Project description:BACKGROUND: S-Adenosylmethionine synthetase (AdoMetS) catalyzes the formation of S-Adenosylmethionine (AdoMet), the major methyl group donor in cells. AdoMet-mediated methylation of DNA is known to have regulatory effects on DNA transcription and chromosome structure. Transcription of environmental-responsive genes was demonstrated to be mediated via DNA methylation in dinoflagellates. RESULTS: A full-length cDNA encoding AdoMetS was cloned from the dinoflagellate Crypthecodinium cohnii. Phylogenetic analysis suggests that the CcAdoMetS gene, is associated with the clade of higher plant orthrologues, and not to the clade of the animal orthrologues. Surprisingly, three extra stretches of residues (8 to 19 amino acids) were found on CcAdoMetS, when compared to other members of this usually conserved protein family. Modeled on the bacterial AdeMetS, two of the extra loops are located close to the methionine binding site. Despite this, the CcAdoMetS was able to rescue the corresponding mutant of budding yeast. Southern analysis, coupled with methylation-sensitive and insensitive enzyme digestion of C. cohnii genomic DNA, demonstrated that the AdoMetS gene is itself methylated. The increase in digestibility of methylation-sensitive enzymes on AdoMet synthetase gene observed following the addition of DNA methylation inhibitors L-ethionine and 5-azacytidine suggests the presence of cytosine methylation sites within CcAdoMetS gene. During the cell cycle, both the transcript and protein levels of CcAdoMetS peaked at the G1 phase. L-ethionine was able to delay the cell cycle at the entry of S phase. A cell cycle delay at the exit of G2/M phase was induced by 5-azacytidine. CONCLUSION: The present study demonstrates a major role of AdoMet-mediated DNA methylation in the regulation of cell proliferation and that the CcAdoMetS gene is itself methylated.
Project description:Bacteria use quorum sensing to probe and respond to population densities in their external environment. The detection of quorum signaling molecules causes a virulence response in many pathogenic bacteria. Blocking this signaling pathway, without interfering with critical metabolic functions, would produce compounds that can disarm pathogens without killing them. By not blocking growth per se, this therapeutic approach would have a lower associated risk for the development of bacterial resistance. Modified forms of l-methionine can yield analogues of the essential methyl donor, S-adenosyl-l-methionine (AdoMet), by serving as substrates for AdoMet synthetase [Zano, S., et al. (2013) Arch. Biochem. Biophys. 536, 64]. The AdoMet analogues examined here were chosen for their putative inability to serve as precursors for the synthesis of the acylhomoserine lactone class of quorum sensing molecules. We now show that these AdoMet analogues can still function as methyl donors, for methylation of both DNA and catechol-based neurotransmitters. The rates of methyl transfer for several of these altered AdoMet analogues are comparable to those observed with unmodified AdoMet. Additional refinement of these structures is expected to produce lead compounds to be tested as selective therapeutic agents against infections by a broad range of pathogenic Gram-negative bacteria.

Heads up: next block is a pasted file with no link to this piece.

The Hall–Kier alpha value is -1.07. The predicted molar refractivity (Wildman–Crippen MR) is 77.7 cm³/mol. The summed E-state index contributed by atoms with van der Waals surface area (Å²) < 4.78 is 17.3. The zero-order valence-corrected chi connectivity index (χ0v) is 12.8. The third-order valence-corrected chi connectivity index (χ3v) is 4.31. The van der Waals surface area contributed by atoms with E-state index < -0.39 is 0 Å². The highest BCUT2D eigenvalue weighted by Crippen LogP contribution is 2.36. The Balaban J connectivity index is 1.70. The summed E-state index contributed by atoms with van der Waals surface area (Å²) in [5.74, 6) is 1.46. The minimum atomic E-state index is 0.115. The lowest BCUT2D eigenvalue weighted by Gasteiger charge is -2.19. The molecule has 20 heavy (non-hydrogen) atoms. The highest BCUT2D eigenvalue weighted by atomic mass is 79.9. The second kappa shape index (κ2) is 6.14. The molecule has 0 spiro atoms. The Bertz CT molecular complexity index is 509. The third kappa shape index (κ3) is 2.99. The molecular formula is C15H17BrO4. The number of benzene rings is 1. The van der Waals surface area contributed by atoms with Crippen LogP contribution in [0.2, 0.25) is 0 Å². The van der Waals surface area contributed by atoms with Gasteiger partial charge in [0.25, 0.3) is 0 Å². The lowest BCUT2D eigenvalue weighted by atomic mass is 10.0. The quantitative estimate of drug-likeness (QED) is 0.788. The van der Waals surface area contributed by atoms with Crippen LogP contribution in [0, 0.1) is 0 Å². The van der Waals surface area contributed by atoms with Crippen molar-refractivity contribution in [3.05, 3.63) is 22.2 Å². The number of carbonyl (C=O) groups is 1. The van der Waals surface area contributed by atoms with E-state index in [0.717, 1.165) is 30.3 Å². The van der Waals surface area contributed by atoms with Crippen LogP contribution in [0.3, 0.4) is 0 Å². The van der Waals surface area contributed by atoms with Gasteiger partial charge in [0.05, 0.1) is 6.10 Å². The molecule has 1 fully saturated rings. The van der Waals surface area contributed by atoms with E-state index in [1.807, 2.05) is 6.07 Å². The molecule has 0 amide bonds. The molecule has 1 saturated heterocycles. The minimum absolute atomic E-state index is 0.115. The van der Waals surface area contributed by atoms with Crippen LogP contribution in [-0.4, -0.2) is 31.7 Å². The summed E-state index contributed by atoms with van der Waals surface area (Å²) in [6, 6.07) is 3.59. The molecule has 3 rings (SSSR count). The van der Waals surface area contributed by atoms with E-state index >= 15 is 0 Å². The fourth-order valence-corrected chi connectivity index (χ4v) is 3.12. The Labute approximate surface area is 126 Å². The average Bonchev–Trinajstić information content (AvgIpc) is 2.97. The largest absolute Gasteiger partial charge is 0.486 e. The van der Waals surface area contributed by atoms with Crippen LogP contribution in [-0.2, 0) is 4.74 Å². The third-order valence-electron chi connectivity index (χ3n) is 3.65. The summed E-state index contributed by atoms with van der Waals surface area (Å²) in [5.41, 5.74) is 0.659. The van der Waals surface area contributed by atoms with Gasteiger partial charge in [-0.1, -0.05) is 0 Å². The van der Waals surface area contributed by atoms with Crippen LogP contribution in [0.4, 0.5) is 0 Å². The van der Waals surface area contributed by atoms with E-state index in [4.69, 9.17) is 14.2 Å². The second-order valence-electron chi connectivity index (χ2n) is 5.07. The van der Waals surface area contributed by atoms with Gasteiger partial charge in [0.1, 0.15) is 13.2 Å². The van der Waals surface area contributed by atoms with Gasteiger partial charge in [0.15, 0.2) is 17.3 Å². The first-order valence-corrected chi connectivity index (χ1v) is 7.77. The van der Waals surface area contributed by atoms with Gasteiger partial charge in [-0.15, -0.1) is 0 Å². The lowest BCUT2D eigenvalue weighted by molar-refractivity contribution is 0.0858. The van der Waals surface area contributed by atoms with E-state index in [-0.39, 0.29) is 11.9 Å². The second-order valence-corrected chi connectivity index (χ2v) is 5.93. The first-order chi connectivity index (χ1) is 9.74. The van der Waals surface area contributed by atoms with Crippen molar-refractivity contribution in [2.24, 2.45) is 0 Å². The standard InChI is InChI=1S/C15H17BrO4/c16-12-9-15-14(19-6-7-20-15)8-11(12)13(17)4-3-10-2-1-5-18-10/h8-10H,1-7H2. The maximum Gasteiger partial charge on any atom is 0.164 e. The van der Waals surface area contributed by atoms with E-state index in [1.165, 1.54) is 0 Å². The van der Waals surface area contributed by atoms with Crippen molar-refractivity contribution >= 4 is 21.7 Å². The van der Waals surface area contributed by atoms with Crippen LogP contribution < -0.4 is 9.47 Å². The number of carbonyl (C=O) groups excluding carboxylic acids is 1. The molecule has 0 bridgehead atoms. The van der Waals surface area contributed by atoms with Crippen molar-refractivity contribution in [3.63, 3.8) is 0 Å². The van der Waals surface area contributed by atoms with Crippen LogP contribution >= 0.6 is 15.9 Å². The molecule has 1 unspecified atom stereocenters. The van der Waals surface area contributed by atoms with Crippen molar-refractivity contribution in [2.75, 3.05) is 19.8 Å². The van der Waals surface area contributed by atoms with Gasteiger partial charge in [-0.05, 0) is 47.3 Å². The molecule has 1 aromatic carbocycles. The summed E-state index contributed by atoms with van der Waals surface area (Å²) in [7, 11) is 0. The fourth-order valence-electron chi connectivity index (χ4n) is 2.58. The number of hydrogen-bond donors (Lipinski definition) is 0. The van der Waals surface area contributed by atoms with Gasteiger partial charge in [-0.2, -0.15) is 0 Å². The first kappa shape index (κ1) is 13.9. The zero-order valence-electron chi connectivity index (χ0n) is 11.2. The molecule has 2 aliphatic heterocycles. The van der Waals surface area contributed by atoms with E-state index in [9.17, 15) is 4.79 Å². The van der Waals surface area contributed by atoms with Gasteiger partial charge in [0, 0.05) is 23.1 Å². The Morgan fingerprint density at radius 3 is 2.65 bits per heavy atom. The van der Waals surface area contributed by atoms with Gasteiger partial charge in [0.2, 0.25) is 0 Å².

Project description:The regulation of expression of the gamma-S-adenosyl-L-methionine (AdoMet) synthetase gene was investigated in T-cells during G0/G1 transition, as well as throughout the G1 phase. Stimulation of G0 T-lymphocytes with concanavalin A induces AdoMet synthetase gene expression, starting 8 h after stimulation. Interleukin-2 (IL-2) stimulates the induction of this gene expression and AdoMet synthetase activity in G1 lymphoblasts, in part by an increase in the transcription rate of the gene. Phorbol esters, which also stimulate the proliferation of G1 lymphoblasts, show a similar kinetics of AdoMet synthetase mRNA induction. In contrast, the mRNA levels of the S-adenosyl-L-homocysteine hydrolase, another enzyme of the methionine cycle, remain unchanged upon IL-2 or phorbol 12,13-dibutyrate treatment. Dexamethasone and 8Br-cAMP, both inhibitors of lymphocyte proliferation, are able to block the expression of the AdoMet synthetase gene and, consequently, AdoMet synthetase activity. Together these findings indicate that the AdoMet synthetase gene is subject to cell-cycle regulation in T-lymphocytes.